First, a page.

So New Adult is YA’s big sister— and that’s how the genre was conceived in the first place. In 2009, St. Martin’s Press held a writing contest calling for “cutting-edge fiction… similar to YA that can be published and marketed as adult— a sort of an older YA or new adult.” The term caught on with book communities online and then, in 2012, appeared in a New York Times headline when Carmack landed a three-book deal with HarperCollins. (The series, Losing It, has since been completed.) In 2013, New Adult received its own BISAC code (“FICTION / Romance / New Adult”) and became an official genre.

New Adult books are primarily digital. Many of its successful authors (like Cora Carmack, Colleen Hoover, and Jamie McGuire) started by self-publishing, and their knack for self-branding and publicizing on social media soon made loyal fans out of interested readers. When their self-published ebooks began popping up on bestseller lists, some publishers recognized an opportunity. Not many have picked up the genre, but those who have make sure to capitalize on New Adult’s digital savvy. HarperCollins’ Harlequin runs Carina Press, a digital-first New Adult imprint; Penguin Random House has Flirt, a digital-only imprint; Simon and Schuster has no dedicated imprint, but uses a Tumblr page called The Hot Bed “to bring the very best of Romance and New Adult.” Typically, New Adult is grouped together with Romance. Marketing these books alongside YA, no matter their closeness in spirit, would be problematic, given the mature content.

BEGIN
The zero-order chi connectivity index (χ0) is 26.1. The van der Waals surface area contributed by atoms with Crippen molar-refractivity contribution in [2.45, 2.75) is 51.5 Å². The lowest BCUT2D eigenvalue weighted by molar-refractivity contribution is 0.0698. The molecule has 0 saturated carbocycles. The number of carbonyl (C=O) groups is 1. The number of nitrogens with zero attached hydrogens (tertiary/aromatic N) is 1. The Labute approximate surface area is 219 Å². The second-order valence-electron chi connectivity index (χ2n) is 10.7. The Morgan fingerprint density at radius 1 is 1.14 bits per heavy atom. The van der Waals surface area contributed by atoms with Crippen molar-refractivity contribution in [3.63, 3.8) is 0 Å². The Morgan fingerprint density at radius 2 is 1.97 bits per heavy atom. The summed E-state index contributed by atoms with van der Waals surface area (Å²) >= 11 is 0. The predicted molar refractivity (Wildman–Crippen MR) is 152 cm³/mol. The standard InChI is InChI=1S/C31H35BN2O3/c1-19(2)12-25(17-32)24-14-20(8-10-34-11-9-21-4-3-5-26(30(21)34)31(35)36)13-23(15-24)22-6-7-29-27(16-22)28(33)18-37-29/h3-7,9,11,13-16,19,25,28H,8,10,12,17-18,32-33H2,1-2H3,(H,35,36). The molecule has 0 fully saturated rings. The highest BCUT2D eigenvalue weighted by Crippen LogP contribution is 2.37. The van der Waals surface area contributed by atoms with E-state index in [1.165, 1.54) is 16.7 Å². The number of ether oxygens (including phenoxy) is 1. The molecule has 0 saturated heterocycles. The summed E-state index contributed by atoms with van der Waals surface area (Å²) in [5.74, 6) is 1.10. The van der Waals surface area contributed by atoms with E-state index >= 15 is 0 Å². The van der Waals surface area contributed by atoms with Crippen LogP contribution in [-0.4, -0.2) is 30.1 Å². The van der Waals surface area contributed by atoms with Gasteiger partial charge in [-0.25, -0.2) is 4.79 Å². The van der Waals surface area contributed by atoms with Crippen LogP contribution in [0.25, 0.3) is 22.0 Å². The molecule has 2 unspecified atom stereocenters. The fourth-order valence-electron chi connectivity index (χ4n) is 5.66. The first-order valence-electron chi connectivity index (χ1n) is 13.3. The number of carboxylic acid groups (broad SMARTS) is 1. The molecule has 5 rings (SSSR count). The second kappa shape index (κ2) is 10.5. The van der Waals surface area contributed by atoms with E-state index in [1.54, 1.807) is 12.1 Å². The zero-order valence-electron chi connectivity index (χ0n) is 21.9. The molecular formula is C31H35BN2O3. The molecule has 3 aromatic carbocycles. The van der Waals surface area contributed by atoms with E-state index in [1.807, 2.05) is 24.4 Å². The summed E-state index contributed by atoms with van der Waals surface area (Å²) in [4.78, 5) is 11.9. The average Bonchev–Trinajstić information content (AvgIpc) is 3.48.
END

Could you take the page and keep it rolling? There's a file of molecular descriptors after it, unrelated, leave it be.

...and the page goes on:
In print, the genre hasn’t gained much currency. Bricks-and-mortar retailers have been slow to embrace it. As Lipschultz later speculated this was because booksellers found the term “New Adult” too confusing or imprecise to attract unitiated readers. One bookseller found it simply unappealing. A New York Times piece also stated that the genre’s hybrid nature— not an adolescent anymore, but not yet an adult— makes the books difficult to shelve. This might have become easier with the introduction of a BISAC code, but even so, few bookstores today have an aisle labelled “New Adult.”

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Top 5 Publishing News Stories 3/16-3/20

number_5_orangeEvery week we recommend 5 publishing news stories that young book professionals should read to feel more connected to what’s going on in the industry. There are only 5, so even if you weren’t able to read a thing all week, these should help keep you in the know.

Ratuken, the Japanese parent company of Kobo, bought Overdrive for $140 million this week.

Little, Brown Books for Young Readers will publish LEGO branded books and graphic novels.

Several EU countries have asked the European Commission to reverse their decision regarding higher value-added tax on ebooks.

A German ebook sales platform, Bookwire, announced their plans to expand globally.

HarperCollins has plans to sell books directly from Twitter.

A DRM Primer for a VAT World

This article was originally published on our parent site for the book publishing industry, Publishing Trends